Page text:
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Configure ggRock (Deprecated)

This article explains how to configure basic aspects of ggRock: Configure Array, import and set up Images and get Machines to boot.

At this point we assume that you have successfully completed Install Debian OS and Install ggRock steps, as well as any optional/special cases mentioned in these documents.

Phase 1. Login and set up your credentials (5 steps)

Step 1. Determine your Server IP

Boot up your server (or reboot it) and in the prompt you will see your Server IP. In this case it's

Step 2. Navigate to ggRock

Enter your Server IP ( in our case) in a browser on any PC on the same LAN as the server. If you navigate here for the first time make sure to accept the ggRock self-signed SSL certificate, by Going to Advanced -> Proceed to (unsafe). It is perfectly safe if you followed installation instructions.

Step 3. Enter your credentials

During your purchase your sales manager should provide you with your ggRock credentials. Enter them in the fields provided. If you have ggLeap, this will be an account of your choosing that exists as an Employee within your ggLeap instance.

When synchronized with ggLeap, authentication within ggRock is tied to the first ggLeap account you sign into ggRock with that has the "Can get GG rock AuthToken" permission. It is for this reason that it is recommended to create a new ggLeap Employee Account to use as a service account for ggRock authentication. This avoids a discouraged practice of sharing a personal user account/password amongst multiple users.


1. Log into the ggLeap Web Admin, then navigate to Settings > Employees > Employees list.


2. Click the "Add employee" button.


3. Set a username and password for the account, and ensure it has the "Can get GG rock AuthToken" permission.


4. Log into the ggRock Web UI with the ggLeap Employee account you created above.

Step 4. Create new ggRock password

You will be prompted to change your password so nobody else knows it and we eliminate any dangers with the communication mediums used to send you your initial credentials.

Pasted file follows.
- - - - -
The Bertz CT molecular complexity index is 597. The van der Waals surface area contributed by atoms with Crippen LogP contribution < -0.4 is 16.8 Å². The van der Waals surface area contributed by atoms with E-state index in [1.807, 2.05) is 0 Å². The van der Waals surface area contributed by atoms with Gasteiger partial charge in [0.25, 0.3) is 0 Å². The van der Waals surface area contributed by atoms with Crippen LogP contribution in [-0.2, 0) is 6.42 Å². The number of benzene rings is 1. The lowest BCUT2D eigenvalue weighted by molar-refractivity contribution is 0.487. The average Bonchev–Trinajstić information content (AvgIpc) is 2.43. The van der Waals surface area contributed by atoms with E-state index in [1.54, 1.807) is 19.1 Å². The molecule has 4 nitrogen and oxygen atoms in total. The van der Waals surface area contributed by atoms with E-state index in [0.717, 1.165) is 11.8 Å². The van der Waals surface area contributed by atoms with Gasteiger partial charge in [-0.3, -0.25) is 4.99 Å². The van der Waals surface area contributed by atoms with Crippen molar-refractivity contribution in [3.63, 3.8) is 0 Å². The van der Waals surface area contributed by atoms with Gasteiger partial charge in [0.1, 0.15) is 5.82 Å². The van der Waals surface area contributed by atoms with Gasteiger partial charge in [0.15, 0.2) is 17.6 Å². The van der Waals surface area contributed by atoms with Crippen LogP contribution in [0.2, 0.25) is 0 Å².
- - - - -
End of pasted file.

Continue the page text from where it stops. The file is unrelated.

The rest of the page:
Step 5. Confirm login

Upon successful login you should end up on Machines page with no entries.

Phase 2. Configure ggRock Array (3 steps)

Once you have logged in and created your password and arrived to the Machines section your first step is to set up ggRock Array. ggRock Array is the place where your client's (Windows) OS and Game Images will be stored.

Step 1. Navigate to Array section

Click Array navbar item

Step 2. Initiate Array configuration

Step 3. Familiarize yourself with ggRock Array types

ggRock Array operates as a combination of Stripes. Each Stripe can contain one or more drives - therefore having different types. All Stripes are set as parallel to each other, so Array's size is the combination of all Stripes size. Array Read speed is also, roughly, a sum of all Stripes read speeds.

Therefore, by default, ggRock Array is not redundant. If you want to achieve redundancy you will have to make sure that each of your Stripes is redundant (Raid 1/10, Raid 5, 6 or 7)

ggRock team recommends you to always strive to set up RAID10 Arrays, as they are both performant and redundant.

You can learn more about the ways you can Manage ggRock Array in ggRock Administration.

Here are shortcuts to the different "RAID-equivalent" configurations with ggRock:

  • RAID0

  • RAID1

  • RAID10

  • RAID5, 50, 6, 60, 7, 70

You can not add the OS drive to your Array. Meaning, the drive that you have Debian installed on is unusable for the purpose of adding to the ggRock Array.

Step 3.1 Set up RAID0 (Single Drive)

The basic RAID0 (Striped) setup looks like two Stripes of Single Disk type.

You can add more Stripes if you want to add more than two Drives

To configure RAID0 we need to create two Stripes, and add one Drive to each of them. Refer to the image below to see how you can do that for one Stripe and repeat for the second.